It was during these times that I found out his singing and jazz piano were a second career after 30 years as a parole officer in the prison system, barking out orders to the inmates through a bull horn.  DA-DING DA-DING YEOWZA! Which means, he probably had a longer history of vocal dysfunction that he realized. Marco was working with a therapist on many personal issues, including depression.

I just noted that and moved on within the scope of my work. But these short rest talks served to help him trust me with his most vulnerable self.

All initial exercises were to find a balance between starting to phonate and releasing various throat muscles that had become bound.

We segued into the following kinds of vocal exercises:

Phonating on “mm” in his speech range, repeating on one pitch “mm” “mm” “mmmmmmm” and then moving those into 1-2-1, 1-3-1, 1-5-1. Eventually, after about a month, he was able to do a glide from one pitch to the next without excessive abdominal “pump” movement.

Clearly he was working at the paced schedule I wrote out for him. He took it seriously.

We used the syllable “ung,” riding gently on the “ng” through various short intervals. He was moving in a slurred legato from pitch to pitch! VICTORY! Celebrate small improvements always!

Then we moved into singing the syllable “They,” on one pitch, starting with a gentle vocal fry (a speech-language pathology tool, which is considered the lowest vocal register that needs little breath pressure to do) and moving into the diphthong of “ey.”

My rational was:

  1. The voiced “TH” helps get the folds to come together without involvement of the false vocal folds which had become hyperactive and overtaken the role of the true cords.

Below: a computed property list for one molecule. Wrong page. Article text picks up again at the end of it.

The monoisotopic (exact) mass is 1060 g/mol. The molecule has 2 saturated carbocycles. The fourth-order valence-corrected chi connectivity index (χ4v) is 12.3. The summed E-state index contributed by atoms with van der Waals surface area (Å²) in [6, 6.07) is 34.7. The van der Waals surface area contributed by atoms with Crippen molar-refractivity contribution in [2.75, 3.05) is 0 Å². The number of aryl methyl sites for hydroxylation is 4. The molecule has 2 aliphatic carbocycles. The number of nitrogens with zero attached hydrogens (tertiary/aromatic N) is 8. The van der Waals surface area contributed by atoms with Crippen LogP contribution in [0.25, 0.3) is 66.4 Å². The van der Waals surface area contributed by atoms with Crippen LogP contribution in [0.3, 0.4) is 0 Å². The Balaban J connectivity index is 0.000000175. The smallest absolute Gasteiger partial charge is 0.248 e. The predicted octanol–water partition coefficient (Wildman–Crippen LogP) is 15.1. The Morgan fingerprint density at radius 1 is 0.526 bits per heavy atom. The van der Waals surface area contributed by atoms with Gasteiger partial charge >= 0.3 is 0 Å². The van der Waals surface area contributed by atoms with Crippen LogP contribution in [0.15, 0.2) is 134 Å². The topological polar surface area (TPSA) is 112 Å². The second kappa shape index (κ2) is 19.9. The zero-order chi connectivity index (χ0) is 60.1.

2. The first part of the dipthong encourages thyroarytenoid contraction, which has been proven to aid in vocal therapy. HERE is an article that supports this kind of working.  It was written by speech-language pathologists at the Department of Speech-Language Pathology and Audiology at the University of Federal of Santa Maria, Brazil.
  3. The second part of the dipthong (the ee vowel) needs awareness on the part of the singer to keep his folds together, even for a split second.

So as you can see, Marco’s singing voice rehab went very slowly, very specifically, and it took about 6-8 months of hard work and consistency on his part to be able to sing some jazz standards again. He started with songs with a limited range.

Then, after a year of consistent work together, (twice a month,) he decided to cut an album before, as he put it, “his voice went again.”  We spent the next 8 months working on the full album. He hired good people and the end result was something he could feel really good about.

But the story doesn’t end there. After about 7 years of working together consistently after the first thyroplasty, Marco suddenly lost all progress. He had begun to heavily smoke weed again, although it is unclear to me if that had anything to do with what happened with the implant.  His voice went right back to where it had been when we started. I sadly told him he needed to go back to Vanderbilt which he did. The implants had slipped out of place, and one fold was vibrating lower than the other. So he had another Thyroplasty.

We started the whole process all over again. This time I had more therapeutic tools, and he was in much better vocal shape vocally beforehand, so the improvement was much faster. He cut back on the weed and alcohol again and lost 20 pounds. Over the next year he actually got some head mix going and flipped into a weak falsetto. He recorded another album. And he was regularly gigging in the DC area.

Marcos’ journey reminds me of the phrase from JoAnna’s song “Green Finch and Linnet Bird” from Sweeney Todd.

If I cannot fly

Let me sing!.”


If you found this post useful, please like, share or comment. Thank you for reading!

Please Note:  I am an Independent SVRS and do not work in a medical setting. However, I do work on referral from speech-language pathologists and otolaryngologists after a singer has been diagnosed and treated.